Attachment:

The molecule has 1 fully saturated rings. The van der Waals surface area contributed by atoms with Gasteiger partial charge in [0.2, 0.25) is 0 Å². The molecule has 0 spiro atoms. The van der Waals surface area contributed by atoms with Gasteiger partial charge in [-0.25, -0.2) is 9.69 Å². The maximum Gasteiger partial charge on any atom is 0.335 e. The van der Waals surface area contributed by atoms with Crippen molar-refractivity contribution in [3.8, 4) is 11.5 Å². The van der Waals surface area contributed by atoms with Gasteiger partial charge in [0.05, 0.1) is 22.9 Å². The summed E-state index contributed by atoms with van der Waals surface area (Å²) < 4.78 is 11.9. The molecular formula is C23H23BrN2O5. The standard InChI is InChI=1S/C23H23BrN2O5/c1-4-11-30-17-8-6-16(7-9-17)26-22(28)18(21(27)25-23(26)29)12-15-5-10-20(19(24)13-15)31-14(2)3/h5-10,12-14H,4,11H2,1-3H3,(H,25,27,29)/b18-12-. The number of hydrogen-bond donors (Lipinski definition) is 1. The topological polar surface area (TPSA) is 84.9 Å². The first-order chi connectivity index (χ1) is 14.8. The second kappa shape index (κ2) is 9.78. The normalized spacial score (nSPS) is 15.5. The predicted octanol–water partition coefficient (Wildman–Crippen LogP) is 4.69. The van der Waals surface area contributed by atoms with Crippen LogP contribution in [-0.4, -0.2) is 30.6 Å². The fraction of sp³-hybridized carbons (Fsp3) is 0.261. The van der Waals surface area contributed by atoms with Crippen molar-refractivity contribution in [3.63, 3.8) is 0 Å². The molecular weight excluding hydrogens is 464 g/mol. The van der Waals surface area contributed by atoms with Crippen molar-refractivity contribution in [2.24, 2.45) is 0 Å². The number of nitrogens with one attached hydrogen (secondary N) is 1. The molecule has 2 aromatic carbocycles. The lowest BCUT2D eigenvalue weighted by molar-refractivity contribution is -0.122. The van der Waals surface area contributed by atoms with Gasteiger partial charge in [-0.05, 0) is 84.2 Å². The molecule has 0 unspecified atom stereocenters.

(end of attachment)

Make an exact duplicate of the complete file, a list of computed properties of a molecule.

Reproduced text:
The molecule has 1 fully saturated rings. The van der Waals surface area contributed by atoms with Gasteiger partial charge in [0.2, 0.25) is 0 Å². The molecule has 0 spiro atoms. The van der Waals surface area contributed by atoms with Gasteiger partial charge in [-0.25, -0.2) is 9.69 Å². The maximum Gasteiger partial charge on any atom is 0.335 e. The van der Waals surface area contributed by atoms with Crippen molar-refractivity contribution in [3.8, 4) is 11.5 Å². The van der Waals surface area contributed by atoms with Gasteiger partial charge in [0.05, 0.1) is 22.9 Å². The summed E-state index contributed by atoms with van der Waals surface area (Å²) < 4.78 is 11.9. The molecular formula is C23H23BrN2O5. The standard InChI is InChI=1S/C23H23BrN2O5/c1-4-11-30-17-8-6-16(7-9-17)26-22(28)18(21(27)25-23(26)29)12-15-5-10-20(19(24)13-15)31-14(2)3/h5-10,12-14H,4,11H2,1-3H3,(H,25,27,29)/b18-12-. The number of hydrogen-bond donors (Lipinski definition) is 1. The topological polar surface area (TPSA) is 84.9 Å². The first-order chi connectivity index (χ1) is 14.8. The second kappa shape index (κ2) is 9.78. The normalized spacial score (nSPS) is 15.5. The predicted octanol–water partition coefficient (Wildman–Crippen LogP) is 4.69. The van der Waals surface area contributed by atoms with Crippen LogP contribution in [-0.4, -0.2) is 30.6 Å². The fraction of sp³-hybridized carbons (Fsp3) is 0.261. The van der Waals surface area contributed by atoms with Crippen molar-refractivity contribution in [3.63, 3.8) is 0 Å². The molecular weight excluding hydrogens is 464 g/mol. The van der Waals surface area contributed by atoms with Crippen molar-refractivity contribution in [2.24, 2.45) is 0 Å². The number of nitrogens with one attached hydrogen (secondary N) is 1. The molecule has 2 aromatic carbocycles. The lowest BCUT2D eigenvalue weighted by molar-refractivity contribution is -0.122. The van der Waals surface area contributed by atoms with Gasteiger partial charge in [-0.05, 0) is 84.2 Å². The molecule has 0 unspecified atom stereocenters.